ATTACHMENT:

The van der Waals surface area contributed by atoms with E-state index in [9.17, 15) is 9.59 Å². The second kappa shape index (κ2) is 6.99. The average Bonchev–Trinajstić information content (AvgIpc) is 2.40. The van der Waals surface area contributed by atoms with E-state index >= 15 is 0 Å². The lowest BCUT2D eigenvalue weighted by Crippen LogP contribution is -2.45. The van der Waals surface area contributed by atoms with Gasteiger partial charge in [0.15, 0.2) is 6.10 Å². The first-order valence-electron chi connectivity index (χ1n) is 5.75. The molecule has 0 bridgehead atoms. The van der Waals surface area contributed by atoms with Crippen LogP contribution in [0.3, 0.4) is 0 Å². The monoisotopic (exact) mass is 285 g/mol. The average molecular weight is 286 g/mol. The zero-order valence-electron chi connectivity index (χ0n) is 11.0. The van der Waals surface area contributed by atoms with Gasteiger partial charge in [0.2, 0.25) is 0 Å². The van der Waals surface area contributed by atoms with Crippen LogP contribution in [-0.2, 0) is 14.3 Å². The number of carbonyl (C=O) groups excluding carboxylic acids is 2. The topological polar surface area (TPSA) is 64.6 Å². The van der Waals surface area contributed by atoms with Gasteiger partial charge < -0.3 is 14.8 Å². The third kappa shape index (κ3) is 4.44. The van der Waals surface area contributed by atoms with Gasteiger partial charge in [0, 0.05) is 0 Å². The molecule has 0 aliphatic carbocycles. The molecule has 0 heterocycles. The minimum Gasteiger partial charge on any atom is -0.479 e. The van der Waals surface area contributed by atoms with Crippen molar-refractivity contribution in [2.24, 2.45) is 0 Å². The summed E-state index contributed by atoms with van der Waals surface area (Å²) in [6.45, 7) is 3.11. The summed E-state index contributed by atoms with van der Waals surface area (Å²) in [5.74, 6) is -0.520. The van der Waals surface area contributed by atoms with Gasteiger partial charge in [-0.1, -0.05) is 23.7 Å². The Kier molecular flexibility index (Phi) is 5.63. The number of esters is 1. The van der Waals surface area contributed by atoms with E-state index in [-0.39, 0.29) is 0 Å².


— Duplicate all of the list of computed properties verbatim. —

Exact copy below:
The van der Waals surface area contributed by atoms with E-state index in [9.17, 15) is 9.59 Å². The second kappa shape index (κ2) is 6.99. The average Bonchev–Trinajstić information content (AvgIpc) is 2.40. The van der Waals surface area contributed by atoms with E-state index >= 15 is 0 Å². The lowest BCUT2D eigenvalue weighted by Crippen LogP contribution is -2.45. The van der Waals surface area contributed by atoms with Gasteiger partial charge in [0.15, 0.2) is 6.10 Å². The first-order valence-electron chi connectivity index (χ1n) is 5.75. The molecule has 0 bridgehead atoms. The van der Waals surface area contributed by atoms with Crippen LogP contribution in [0.3, 0.4) is 0 Å². The monoisotopic (exact) mass is 285 g/mol. The average molecular weight is 286 g/mol. The zero-order valence-electron chi connectivity index (χ0n) is 11.0. The van der Waals surface area contributed by atoms with Gasteiger partial charge in [0.2, 0.25) is 0 Å². The van der Waals surface area contributed by atoms with Crippen LogP contribution in [-0.2, 0) is 14.3 Å². The number of carbonyl (C=O) groups excluding carboxylic acids is 2. The topological polar surface area (TPSA) is 64.6 Å². The van der Waals surface area contributed by atoms with Gasteiger partial charge < -0.3 is 14.8 Å². The third kappa shape index (κ3) is 4.44. The van der Waals surface area contributed by atoms with Gasteiger partial charge in [0, 0.05) is 0 Å². The molecule has 0 aliphatic carbocycles. The molecule has 0 heterocycles. The minimum Gasteiger partial charge on any atom is -0.479 e. The van der Waals surface area contributed by atoms with Crippen molar-refractivity contribution in [2.24, 2.45) is 0 Å². The summed E-state index contributed by atoms with van der Waals surface area (Å²) in [6.45, 7) is 3.11. The summed E-state index contributed by atoms with van der Waals surface area (Å²) in [5.74, 6) is -0.520. The van der Waals surface area contributed by atoms with Gasteiger partial charge in [-0.1, -0.05) is 23.7 Å². The Kier molecular flexibility index (Phi) is 5.63. The number of esters is 1. The van der Waals surface area contributed by atoms with E-state index in [-0.39, 0.29) is 0 Å².